Their Odd Flooring Choice Made Me Scratch My Head At First. But After They Finished? I’m Sold!

lighterside-staff-authorBy Lighter Side Staff  |  Read More

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There are many ways to renovate and upgrade a house. Floors are usually topped with hardwood, linoleum, or tile. All of these are great ways to improve the ambiance and value of a home, and there are ways to make it unique for each property. However, there is a growing trend that combines old fashioned, rustic qualities with modern style and practicality.

Cordwood Construction, directed by Richard Flatau, has taken its skill at constructing cordwood cabins and added a different spin to it. They are using cordwood to upgrade flooring, and boy would I like my home to have one of these!

This style is reemerging as a “new” trend. But this method literally dates back thousands of years.

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Richard Flatau shows us an example of cordwood, which is debarked logs found naturally, or cut from logged trees.

The cordwood is stacked and mortared to create the structures.

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This is an example of a project for Sunny Pettis Lutz’s home, using legally harvested wood from a state forest.

The first step was thoroughly cleaning the concrete slab. Then they laid out the cordwood discs, which were cut to 1” thickness by a chop saw and sanded flat on both sides.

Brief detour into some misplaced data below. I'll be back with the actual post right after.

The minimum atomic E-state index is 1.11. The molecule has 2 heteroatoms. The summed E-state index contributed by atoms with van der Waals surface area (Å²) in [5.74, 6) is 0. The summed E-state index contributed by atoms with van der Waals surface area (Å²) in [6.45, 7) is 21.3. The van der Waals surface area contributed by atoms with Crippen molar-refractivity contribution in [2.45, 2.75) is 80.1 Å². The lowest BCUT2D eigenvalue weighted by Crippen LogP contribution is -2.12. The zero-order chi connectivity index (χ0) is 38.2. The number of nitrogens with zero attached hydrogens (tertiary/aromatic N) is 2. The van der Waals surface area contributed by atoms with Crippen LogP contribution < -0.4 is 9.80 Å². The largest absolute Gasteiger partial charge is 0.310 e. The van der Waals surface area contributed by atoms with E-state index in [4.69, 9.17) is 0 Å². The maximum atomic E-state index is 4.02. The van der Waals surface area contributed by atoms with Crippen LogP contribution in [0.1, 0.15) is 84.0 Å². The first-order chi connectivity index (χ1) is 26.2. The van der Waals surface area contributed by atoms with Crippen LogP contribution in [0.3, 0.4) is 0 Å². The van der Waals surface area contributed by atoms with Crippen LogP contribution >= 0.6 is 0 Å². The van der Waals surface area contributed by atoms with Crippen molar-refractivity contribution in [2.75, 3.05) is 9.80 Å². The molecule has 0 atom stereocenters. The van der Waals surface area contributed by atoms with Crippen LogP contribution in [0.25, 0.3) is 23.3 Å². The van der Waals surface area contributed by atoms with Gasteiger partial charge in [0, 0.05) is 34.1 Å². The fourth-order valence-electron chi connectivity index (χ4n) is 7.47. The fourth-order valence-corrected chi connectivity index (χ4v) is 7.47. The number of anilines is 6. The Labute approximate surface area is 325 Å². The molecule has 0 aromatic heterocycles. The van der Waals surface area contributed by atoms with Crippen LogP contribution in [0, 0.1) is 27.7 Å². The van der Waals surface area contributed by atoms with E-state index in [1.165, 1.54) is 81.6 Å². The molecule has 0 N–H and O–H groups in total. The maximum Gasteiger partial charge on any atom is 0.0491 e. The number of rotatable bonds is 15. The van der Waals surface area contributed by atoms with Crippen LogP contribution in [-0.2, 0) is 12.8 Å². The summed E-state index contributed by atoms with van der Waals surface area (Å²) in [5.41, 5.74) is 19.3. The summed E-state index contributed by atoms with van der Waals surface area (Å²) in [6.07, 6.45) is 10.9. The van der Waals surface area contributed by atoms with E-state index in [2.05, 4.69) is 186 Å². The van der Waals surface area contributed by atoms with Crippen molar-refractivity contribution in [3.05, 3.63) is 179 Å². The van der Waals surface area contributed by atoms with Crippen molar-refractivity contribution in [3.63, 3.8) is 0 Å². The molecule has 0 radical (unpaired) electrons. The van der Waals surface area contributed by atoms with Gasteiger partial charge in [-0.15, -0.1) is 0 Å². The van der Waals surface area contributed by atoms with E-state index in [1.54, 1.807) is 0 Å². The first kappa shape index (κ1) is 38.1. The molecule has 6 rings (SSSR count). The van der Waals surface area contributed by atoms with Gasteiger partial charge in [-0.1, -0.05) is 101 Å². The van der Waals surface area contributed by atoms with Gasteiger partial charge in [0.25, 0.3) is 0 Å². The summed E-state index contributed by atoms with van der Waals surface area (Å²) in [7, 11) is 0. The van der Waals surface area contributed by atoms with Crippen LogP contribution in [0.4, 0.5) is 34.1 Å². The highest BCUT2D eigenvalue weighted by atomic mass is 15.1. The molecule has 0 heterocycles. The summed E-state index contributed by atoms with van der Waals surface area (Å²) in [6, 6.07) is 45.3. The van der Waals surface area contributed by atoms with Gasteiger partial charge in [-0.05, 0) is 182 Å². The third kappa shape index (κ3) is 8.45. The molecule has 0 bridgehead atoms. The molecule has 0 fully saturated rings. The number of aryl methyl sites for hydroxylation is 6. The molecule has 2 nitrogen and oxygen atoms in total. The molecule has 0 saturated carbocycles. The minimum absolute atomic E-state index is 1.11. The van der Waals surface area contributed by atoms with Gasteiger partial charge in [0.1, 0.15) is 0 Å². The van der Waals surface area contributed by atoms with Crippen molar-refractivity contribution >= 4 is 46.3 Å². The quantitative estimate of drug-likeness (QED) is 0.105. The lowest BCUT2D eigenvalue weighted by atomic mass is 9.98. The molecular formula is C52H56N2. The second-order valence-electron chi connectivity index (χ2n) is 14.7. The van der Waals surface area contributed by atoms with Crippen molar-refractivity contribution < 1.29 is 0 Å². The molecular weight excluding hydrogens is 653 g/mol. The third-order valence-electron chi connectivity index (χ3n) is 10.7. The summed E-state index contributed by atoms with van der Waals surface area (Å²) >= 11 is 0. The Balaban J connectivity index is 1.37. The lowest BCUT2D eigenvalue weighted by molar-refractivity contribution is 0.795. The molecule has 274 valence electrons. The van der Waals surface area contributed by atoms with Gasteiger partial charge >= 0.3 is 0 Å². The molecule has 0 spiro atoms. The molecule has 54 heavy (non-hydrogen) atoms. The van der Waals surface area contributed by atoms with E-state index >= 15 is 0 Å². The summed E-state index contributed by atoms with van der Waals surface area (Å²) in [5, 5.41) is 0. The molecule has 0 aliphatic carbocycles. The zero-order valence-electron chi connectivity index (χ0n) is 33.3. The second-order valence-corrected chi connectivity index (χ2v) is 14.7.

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The primary wood used was Shaggy Bark Juniper, and Alligator Bark Juniper.

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Once the optimal disc pattern was discovered, they glued each one directly to the floor using Loctite PL Premium Construction Adhesive. They worked in 2’ sections at a time.

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Each disc was firmly tamped to ensure proper snugness.

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Once they were all laid down properly, the next step was to seal them with a light coating of polyurethane to ensure the grout wouldn’t adhere to the tops.

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The spaces were sealed with a grout mixture of 80% sanded grout (generally a mixture of water, cement, and sand) and 20% sawdust.

The floor was finally finished off with a further 2-3 coats of polyurethane.

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This is easily one of the most gorgeous wooden floors we’ve seen. What do you think?

I personally would have gone with a thick epoxy, in order to be glossier and more level… but I've never refinished a floor before, so who knows. I just thought this was a neat project to share.

H/T Little Things